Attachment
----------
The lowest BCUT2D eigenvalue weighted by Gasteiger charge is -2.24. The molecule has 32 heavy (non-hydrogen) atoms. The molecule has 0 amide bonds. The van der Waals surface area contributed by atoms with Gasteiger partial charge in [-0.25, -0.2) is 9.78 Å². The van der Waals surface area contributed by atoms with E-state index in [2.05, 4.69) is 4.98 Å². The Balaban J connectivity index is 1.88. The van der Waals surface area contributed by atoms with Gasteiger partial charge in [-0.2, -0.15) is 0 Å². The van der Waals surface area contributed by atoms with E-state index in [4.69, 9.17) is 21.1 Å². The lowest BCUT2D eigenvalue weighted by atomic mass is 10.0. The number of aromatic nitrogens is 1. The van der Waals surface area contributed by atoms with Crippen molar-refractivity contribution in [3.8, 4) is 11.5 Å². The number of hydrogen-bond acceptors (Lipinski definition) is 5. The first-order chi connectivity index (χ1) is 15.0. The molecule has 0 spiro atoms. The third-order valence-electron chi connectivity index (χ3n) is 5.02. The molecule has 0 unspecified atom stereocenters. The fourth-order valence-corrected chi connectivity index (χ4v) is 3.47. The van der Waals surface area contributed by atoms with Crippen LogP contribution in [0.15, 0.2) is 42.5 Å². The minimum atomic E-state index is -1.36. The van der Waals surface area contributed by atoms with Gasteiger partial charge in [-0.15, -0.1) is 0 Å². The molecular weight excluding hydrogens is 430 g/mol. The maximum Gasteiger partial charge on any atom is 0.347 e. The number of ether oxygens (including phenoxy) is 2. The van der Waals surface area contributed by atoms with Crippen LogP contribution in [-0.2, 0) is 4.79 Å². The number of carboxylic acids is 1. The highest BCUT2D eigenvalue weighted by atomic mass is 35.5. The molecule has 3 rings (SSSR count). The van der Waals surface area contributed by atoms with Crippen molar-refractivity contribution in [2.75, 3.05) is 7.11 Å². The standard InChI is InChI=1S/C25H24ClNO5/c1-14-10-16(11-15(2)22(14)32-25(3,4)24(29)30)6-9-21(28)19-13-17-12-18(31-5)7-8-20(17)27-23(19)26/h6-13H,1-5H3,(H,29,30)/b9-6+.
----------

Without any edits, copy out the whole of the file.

The lowest BCUT2D eigenvalue weighted by Gasteiger charge is -2.24. The molecule has 32 heavy (non-hydrogen) atoms. The molecule has 0 amide bonds. The van der Waals surface area contributed by atoms with Gasteiger partial charge in [-0.25, -0.2) is 9.78 Å². The van der Waals surface area contributed by atoms with E-state index in [2.05, 4.69) is 4.98 Å². The Balaban J connectivity index is 1.88. The van der Waals surface area contributed by atoms with Gasteiger partial charge in [-0.2, -0.15) is 0 Å². The van der Waals surface area contributed by atoms with E-state index in [4.69, 9.17) is 21.1 Å². The lowest BCUT2D eigenvalue weighted by atomic mass is 10.0. The number of aromatic nitrogens is 1. The van der Waals surface area contributed by atoms with Crippen molar-refractivity contribution in [3.8, 4) is 11.5 Å². The number of hydrogen-bond acceptors (Lipinski definition) is 5. The first-order chi connectivity index (χ1) is 15.0. The molecule has 0 spiro atoms. The third-order valence-electron chi connectivity index (χ3n) is 5.02. The molecule has 0 unspecified atom stereocenters. The fourth-order valence-corrected chi connectivity index (χ4v) is 3.47. The van der Waals surface area contributed by atoms with Crippen LogP contribution in [0.15, 0.2) is 42.5 Å². The minimum atomic E-state index is -1.36. The van der Waals surface area contributed by atoms with Gasteiger partial charge in [-0.15, -0.1) is 0 Å². The molecular weight excluding hydrogens is 430 g/mol. The maximum Gasteiger partial charge on any atom is 0.347 e. The number of ether oxygens (including phenoxy) is 2. The van der Waals surface area contributed by atoms with Crippen LogP contribution in [-0.2, 0) is 4.79 Å². The number of carboxylic acids is 1. The highest BCUT2D eigenvalue weighted by atomic mass is 35.5. The molecule has 3 rings (SSSR count). The van der Waals surface area contributed by atoms with Crippen molar-refractivity contribution in [2.75, 3.05) is 7.11 Å². The standard InChI is InChI=1S/C25H24ClNO5/c1-14-10-16(11-15(2)22(14)32-25(3,4)24(29)30)6-9-21(28)19-13-17-12-18(31-5)7-8-20(17)27-23(19)26/h6-13H,1-5H3,(H,29,30)/b9-6+.